Brussels, 28 Oct 2003
The European Academy of Sciences and Arts (EASA) is the latest organisation to propose changes to the draft European Constitution, calling for the scientific communities of peripheral regions and countries to be well integrated into the European Research Area (ERA).
The Academy says that whilst the Constitution goes a long way towards establishing the legal basis for scientific cooperation in an enlarged Europe, there still exists a danger that the ERA could develop into a two tier structure.
'The Constitution for Europe must ensure that in a politically and economically unified Europe, individual scientists and public and private bodies will have optimal possibilities to create new and innovative forms of scientific linkages and cooperation across national borders,' the EASA position paper states.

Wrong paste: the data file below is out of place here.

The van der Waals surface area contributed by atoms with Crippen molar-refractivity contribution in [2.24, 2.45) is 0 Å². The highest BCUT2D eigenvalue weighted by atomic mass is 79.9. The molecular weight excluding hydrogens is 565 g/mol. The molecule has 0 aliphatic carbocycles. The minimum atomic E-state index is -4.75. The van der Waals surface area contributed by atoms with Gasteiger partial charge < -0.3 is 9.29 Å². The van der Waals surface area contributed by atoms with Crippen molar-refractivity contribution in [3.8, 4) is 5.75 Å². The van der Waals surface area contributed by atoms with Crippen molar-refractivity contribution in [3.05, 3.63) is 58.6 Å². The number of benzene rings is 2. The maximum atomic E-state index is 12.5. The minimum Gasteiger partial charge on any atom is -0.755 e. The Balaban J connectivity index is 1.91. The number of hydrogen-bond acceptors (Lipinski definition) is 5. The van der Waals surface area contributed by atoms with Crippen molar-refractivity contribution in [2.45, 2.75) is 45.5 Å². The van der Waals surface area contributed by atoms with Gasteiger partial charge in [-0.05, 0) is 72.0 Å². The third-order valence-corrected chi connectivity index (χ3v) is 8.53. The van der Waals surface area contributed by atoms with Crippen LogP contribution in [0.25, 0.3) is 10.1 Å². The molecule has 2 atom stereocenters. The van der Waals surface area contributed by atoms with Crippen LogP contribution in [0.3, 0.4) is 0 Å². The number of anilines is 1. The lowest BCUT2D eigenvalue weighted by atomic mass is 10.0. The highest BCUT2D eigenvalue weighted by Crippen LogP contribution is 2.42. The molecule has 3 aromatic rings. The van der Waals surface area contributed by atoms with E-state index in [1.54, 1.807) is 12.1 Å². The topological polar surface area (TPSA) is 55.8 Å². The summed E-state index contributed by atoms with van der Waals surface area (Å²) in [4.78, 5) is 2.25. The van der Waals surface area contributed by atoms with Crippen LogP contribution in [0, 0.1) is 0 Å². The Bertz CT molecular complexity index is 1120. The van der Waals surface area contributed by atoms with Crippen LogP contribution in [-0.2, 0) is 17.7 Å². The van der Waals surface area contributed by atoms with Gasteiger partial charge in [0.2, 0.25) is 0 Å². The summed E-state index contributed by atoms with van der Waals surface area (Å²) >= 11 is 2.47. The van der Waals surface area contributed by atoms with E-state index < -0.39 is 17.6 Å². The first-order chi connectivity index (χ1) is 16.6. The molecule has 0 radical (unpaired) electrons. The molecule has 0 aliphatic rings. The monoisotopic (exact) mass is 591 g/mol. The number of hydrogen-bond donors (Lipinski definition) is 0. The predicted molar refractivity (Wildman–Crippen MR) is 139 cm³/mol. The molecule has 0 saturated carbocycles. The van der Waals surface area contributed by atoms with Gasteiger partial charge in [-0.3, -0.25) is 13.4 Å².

Therefore, the Academy would like to see the following passage added to the Constitution: 'Due attention shall be paid to the harmonious development of the regions, while promoting excellence in research.'
EASA also endorses the position on the Constitution outlined by the Academia Europaea, in which it called on Heads of State and Government to 'make explicit the Union's support for the role of scientific research and scholarship in our collective future development.'
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